He’d often confide in his sister, the actress Beanie Feldstein, about the negative press, because he saw her able to accept herself in a way he strived to. In a zine he recently created for A24, which is distributing “Mid90s,” he did an interview with his sister in which he admitted that, unlike her, “I’m affected more by society’s view of attractiveness and weight. That is like my Achilles’ heel.”
“I knew all of that was affecting him, and it obviously made me really, really upset, because I only saw how beautiful he was,” remembered Feldstein, who is nine years Hill’s junior. “He’s more sensitive to the elements, but I think that’s a beautiful thing. As someone with thicker skin, I wish I had more of that. He’s a sensitive person, and now he’s seeing what a gift that is.”
That’s because instead of retreating, Hill decided to throw himself into “Mid90s.” In stepping aside from acting, he wanted to explore his own identity after years of performing other characters.
“I think in the past few years making this film, I’ve really come to love who I am and understand who I am,” said Hill. “Because I was stuck in something that wasn’t who I was. I love being an actor — a great color in someone else’s painting. But I’ve been a decent green for a long time.”
After spending a number of nights at the courthouse writing, he sent his first draft to the producers Scott Rudin and Eli Bush, whom he’d worked with on “Moneyball.” The filmmakers were excited about the material but wanted to know if Hill would be open to notes. He was, and they would go on to trade 20 drafts of the movie.
“We would have very productive but big conversations about the script, and then he would go and do a lot of serious work on it,” said Bush. “He knows what it means to work, and we were incredibly impressed by his ability to take big swings. He wasn’t precious about the script.”
Hill also reached out to other filmmakers he’s worked with for feedback. Not everyone was helpful. After reading a scene in which Stevie harms himself with a hairbrush, one director Hill “really likes and respected” suggested he remove the self-abuse from the film.
“He said, ‘Good luck with that hairbrush scene in the ArcLight,’” said Hill. “I immediately lost respect for him. I appreciated that he took the time to read my screenplay, but I was like, ‘Oh, we’re not the same.’”
Other industry friends gave more constructive criticism, including Miller and Spike Jonze. Paul Thomas Anderson watched an early cut of the film and sent Hill a text message so positive that he framed it for his office. (He won’t say what the text said because he doesn’t want to “sound like a douchebag.”)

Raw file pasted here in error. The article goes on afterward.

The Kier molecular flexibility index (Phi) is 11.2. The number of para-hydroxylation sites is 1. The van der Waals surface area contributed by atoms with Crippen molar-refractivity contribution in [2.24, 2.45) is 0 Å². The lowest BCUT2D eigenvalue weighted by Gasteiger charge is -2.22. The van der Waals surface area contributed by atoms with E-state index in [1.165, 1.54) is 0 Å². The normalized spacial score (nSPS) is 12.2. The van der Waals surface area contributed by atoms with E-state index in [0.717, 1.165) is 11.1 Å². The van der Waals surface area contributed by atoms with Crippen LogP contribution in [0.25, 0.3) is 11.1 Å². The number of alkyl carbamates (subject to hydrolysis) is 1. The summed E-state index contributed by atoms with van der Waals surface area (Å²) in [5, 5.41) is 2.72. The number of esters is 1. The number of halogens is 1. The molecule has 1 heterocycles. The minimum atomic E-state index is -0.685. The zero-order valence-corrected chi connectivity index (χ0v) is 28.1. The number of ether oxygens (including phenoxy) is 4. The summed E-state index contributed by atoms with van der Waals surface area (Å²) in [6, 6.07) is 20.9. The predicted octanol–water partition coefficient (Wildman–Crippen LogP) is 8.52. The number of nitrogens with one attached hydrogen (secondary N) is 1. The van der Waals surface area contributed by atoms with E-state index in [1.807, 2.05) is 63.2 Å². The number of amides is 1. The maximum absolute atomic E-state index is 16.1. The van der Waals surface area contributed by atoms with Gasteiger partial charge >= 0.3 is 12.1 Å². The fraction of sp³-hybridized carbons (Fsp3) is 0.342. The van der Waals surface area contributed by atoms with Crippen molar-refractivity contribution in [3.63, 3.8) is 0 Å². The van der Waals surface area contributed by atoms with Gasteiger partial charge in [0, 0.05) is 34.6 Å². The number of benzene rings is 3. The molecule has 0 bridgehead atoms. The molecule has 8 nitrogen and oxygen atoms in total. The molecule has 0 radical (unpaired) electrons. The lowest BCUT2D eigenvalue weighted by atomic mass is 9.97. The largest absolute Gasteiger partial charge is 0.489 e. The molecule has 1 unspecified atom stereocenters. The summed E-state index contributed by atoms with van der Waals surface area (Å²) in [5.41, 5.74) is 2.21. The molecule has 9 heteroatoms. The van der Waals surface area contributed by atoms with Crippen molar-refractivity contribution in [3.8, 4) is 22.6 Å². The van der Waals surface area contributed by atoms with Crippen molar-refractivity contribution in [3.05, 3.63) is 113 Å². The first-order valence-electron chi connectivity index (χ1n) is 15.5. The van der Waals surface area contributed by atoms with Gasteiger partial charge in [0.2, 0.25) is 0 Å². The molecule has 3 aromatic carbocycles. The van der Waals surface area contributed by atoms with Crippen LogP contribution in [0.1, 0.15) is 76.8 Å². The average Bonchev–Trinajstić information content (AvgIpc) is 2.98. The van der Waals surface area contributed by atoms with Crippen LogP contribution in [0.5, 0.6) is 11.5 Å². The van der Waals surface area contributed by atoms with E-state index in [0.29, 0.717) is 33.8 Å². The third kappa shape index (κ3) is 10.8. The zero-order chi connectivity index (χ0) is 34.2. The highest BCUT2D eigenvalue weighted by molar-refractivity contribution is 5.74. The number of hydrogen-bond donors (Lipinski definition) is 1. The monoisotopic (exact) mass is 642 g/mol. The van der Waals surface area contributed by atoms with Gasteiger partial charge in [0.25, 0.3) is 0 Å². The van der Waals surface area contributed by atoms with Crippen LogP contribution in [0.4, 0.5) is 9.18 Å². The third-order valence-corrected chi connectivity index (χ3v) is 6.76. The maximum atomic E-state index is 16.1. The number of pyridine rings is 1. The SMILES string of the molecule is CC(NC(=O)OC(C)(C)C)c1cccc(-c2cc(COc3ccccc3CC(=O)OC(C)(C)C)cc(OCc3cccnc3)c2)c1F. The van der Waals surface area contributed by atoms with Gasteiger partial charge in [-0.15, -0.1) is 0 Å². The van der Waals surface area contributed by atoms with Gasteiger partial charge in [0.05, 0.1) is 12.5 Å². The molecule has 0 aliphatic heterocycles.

He also channeled his experience with Scorsese on set. While working with his actors — most of whom were under 21 — Hill tried to be casual with his directing guidance. Before an emotional scene, he’d ask an actor to take a walk with him and would tell the kid a story that indirectly related to the material.
“When I was working with Scorsese, sometimes he’d tell me something and I’d be like, ‘Why the [hell] is he telling me this?’” said Hill, adding that the “Goodfellas” filmmaker sat down with him for a four-hour conversation before filming began. “It wasn’t until after that I realized he was talking to me about what we were doing that day.”
Suddenly, a security guard from the municipal building bordering the park approached and interrupted Hill’s story.
“Have you two seen a lady?” he asked. “She left her dogs here, and she hasn’t come back.”
He pointed to two dogs in fabric crates who began barking aggressively.
“I don’t really understand what’s happening. How long have they been there?” Hill asked. “They’ve just been there all day? Should we give them some water? I’m going to give them some water real quick.”
But as he approached the dogs, their barking turned to growling.
“I love dogs,” he said. “Do you think they bite? This is a real situation.”
He decided to wait a few moments to see if the owner returned and got up to walk around the perimeter of the park.
“I would just tell my mom I was going to the skate shop and then come here and she wouldn’t know,” he said, looking around. “It just looks like a [crappy], empty park with dogs barking that we need to help. But to me, it still lights me up. It still has the feeling of being like the bad kid island in Pinocchio.”
A few days later, Hill would host the L.A. premiere of “Mid90s” here. No matter how the film performs commercially, Hill is trying to remember he made “the exact movie that is how I feel as a person.”
“I’m not going to be self-deprecating about it or put myself down or whatever,” he said. “It’s not like I’ll ever be as good as my heroes and my mentors, but I have my own voice as a person and as a filmmaker. It may not be as good, but it’s me, and that’s awesome.”